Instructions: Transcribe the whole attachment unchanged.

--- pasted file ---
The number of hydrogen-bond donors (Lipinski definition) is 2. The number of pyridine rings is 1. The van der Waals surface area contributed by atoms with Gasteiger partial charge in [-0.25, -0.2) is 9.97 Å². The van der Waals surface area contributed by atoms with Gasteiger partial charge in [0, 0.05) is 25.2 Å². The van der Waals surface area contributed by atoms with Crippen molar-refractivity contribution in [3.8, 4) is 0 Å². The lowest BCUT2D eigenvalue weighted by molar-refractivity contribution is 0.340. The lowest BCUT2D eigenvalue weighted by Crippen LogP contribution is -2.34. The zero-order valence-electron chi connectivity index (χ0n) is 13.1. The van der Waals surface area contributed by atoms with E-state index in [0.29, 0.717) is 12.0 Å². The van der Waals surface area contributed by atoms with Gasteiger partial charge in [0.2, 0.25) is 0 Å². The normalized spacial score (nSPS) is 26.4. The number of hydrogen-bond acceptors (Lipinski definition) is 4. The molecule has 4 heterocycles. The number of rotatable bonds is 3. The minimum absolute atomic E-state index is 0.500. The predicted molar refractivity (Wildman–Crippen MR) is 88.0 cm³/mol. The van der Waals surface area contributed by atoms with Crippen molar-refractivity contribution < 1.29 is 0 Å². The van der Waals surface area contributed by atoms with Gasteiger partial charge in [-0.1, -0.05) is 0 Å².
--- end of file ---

The number of hydrogen-bond donors (Lipinski definition) is 2. The number of pyridine rings is 1. The van der Waals surface area contributed by atoms with Gasteiger partial charge in [-0.25, -0.2) is 9.97 Å². The van der Waals surface area contributed by atoms with Gasteiger partial charge in [0, 0.05) is 25.2 Å². The van der Waals surface area contributed by atoms with Crippen molar-refractivity contribution in [3.8, 4) is 0 Å². The lowest BCUT2D eigenvalue weighted by molar-refractivity contribution is 0.340. The lowest BCUT2D eigenvalue weighted by Crippen LogP contribution is -2.34. The zero-order valence-electron chi connectivity index (χ0n) is 13.1. The van der Waals surface area contributed by atoms with E-state index in [0.29, 0.717) is 12.0 Å². The van der Waals surface area contributed by atoms with Gasteiger partial charge in [0.2, 0.25) is 0 Å². The normalized spacial score (nSPS) is 26.4. The number of hydrogen-bond acceptors (Lipinski definition) is 4. The molecule has 4 heterocycles. The number of rotatable bonds is 3. The minimum absolute atomic E-state index is 0.500. The predicted molar refractivity (Wildman–Crippen MR) is 88.0 cm³/mol. The van der Waals surface area contributed by atoms with Crippen molar-refractivity contribution < 1.29 is 0 Å². The van der Waals surface area contributed by atoms with Gasteiger partial charge in [-0.1, -0.05) is 0 Å².